Expats living in Sihanoukville have usually been drawn there by the beautiful scenery and growing tourism industry. Both the city and surrounding province of the same name are fairly new, established in 1955 after Cambodia had gained its independence from France in 1953. The city was named after the ruling king of the time Norodom Sihanouk and its nickname “The Jaws of the Lion” is derived from Sanskrit through two Pali words, which translate as lion (Siha) and jaws (Hanu). Historically, the city is known as the site of the last battle of the US war in Vietnam but nowadays is better known for its golden beaches. Victory beach has been a well-known backpacker destination for many years, and Independence beach, named after the Independence Hotel, has also always drawn many tourists to its shores. In recent years, there has been a large influx in expatriate activity in this area, although a more basic and traditional Cambodian way of life can always be found at the nearby old fishing port of Kampong Pier Nup Lok that offers glorious views of the region and stunning sunsets.
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Sihanoukville International Airport is only 18km from downtown, providing a fairly easy way for expats planning on moving to Sihanoukville to access the region. However, relocating to a foreign country can bring a large number of concerns such as visas, language barriers, and culture shock. The cultural differences in Sihanoukville can be vast, especially when compared to a western lifestyle, with few similar religious or cultural festivals, and an entirely different written alphabet and language. However, the growing number of expats in Sihanoukville and the surrounding area means that it is possible to share familiar celebrations, communication styles, and cultural activities with people who share a similar national identity with you. Through InterNations online expat network you can use social networking to connect with such other expatriates before you even get to Sihanoukville and get advice on topics such as geography and environment or food and drink.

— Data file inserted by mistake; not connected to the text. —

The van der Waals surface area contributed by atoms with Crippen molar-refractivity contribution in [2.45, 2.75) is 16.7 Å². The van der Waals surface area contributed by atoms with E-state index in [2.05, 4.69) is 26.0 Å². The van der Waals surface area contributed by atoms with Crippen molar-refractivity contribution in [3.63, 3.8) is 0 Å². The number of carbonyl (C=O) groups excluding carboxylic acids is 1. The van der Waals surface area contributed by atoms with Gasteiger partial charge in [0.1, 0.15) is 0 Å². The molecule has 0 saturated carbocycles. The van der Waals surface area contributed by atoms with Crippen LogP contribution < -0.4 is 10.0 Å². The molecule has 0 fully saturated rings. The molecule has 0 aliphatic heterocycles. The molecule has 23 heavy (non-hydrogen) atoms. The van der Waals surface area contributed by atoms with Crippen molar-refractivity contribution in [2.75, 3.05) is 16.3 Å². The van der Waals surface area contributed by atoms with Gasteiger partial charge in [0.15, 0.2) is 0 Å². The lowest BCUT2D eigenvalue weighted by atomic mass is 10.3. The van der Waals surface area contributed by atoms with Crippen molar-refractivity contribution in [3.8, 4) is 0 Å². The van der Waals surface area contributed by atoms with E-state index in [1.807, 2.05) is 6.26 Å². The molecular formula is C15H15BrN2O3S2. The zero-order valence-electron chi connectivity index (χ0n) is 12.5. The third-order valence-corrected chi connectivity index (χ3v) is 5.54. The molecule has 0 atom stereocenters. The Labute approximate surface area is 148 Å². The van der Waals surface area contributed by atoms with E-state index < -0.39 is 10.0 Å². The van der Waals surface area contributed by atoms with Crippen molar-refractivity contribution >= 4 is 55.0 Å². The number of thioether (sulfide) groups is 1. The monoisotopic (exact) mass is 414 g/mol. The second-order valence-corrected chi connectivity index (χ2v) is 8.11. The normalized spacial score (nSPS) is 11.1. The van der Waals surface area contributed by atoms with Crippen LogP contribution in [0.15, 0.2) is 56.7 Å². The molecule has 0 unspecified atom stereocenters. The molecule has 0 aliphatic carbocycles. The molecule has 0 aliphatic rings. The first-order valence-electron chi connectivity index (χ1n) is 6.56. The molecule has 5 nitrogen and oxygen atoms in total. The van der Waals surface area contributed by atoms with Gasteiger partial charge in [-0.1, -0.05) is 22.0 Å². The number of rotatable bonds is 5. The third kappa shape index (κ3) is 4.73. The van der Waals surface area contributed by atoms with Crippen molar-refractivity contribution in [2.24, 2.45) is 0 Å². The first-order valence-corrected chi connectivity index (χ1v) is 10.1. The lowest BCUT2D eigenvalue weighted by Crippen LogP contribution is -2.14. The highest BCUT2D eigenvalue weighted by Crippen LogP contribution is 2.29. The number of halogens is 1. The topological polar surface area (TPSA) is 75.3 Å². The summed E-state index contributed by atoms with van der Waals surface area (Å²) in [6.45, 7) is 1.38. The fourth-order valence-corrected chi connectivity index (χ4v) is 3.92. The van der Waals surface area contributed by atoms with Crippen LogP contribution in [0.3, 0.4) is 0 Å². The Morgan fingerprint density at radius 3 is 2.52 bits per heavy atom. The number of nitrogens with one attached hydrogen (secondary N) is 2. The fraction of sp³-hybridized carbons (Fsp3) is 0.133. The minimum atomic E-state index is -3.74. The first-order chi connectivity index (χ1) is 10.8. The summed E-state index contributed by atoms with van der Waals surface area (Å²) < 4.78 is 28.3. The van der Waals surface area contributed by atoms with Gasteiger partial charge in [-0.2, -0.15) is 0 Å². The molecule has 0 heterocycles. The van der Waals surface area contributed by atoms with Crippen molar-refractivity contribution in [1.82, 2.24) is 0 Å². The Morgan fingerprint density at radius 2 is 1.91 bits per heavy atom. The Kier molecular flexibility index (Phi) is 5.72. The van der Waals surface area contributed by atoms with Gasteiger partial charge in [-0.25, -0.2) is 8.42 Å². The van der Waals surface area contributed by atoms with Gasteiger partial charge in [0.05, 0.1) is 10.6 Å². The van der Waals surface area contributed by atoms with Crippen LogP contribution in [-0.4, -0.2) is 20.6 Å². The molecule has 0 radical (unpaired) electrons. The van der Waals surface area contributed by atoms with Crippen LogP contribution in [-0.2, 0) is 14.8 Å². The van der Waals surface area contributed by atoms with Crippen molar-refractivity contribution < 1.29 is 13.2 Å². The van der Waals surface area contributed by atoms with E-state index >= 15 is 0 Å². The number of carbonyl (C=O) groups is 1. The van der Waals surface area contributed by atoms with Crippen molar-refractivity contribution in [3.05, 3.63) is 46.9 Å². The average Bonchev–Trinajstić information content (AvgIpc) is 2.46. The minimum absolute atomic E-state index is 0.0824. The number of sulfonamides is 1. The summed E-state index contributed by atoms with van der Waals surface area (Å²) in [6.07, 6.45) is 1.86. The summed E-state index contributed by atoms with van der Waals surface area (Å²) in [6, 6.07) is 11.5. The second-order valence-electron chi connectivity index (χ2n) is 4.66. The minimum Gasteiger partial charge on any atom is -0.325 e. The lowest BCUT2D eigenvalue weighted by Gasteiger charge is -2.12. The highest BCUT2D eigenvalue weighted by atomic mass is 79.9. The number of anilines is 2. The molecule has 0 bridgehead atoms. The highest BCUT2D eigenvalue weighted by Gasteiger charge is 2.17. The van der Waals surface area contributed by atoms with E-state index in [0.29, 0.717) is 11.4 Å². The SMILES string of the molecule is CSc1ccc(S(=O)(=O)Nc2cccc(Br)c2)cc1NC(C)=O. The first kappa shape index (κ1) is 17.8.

Most expats living in Sihanoukville work in the tourism industry and therefore interact with a wide variety of cultures and languages on a daily basis. There are, however, other forms of industry in the region with the majority of the city’s economic activity being based in import and export. Industries such as fishing, aquaculture, mining, and factories also provide local job opportunities. Working in Sihanoukville, or elsewhere for that matter, as a foreign national always produces unique challenges such as navigating visa requirements and insurance applications, especially if you have a family that is relocating with you. InterNations ‘Expat Magazine can provide useful information on topics such as international finance, cross-cultural communication, and moving abroad with a family. In addition to these articles, you can also find content written by fellow expatriates sharing their firsthand experiences of life abroad.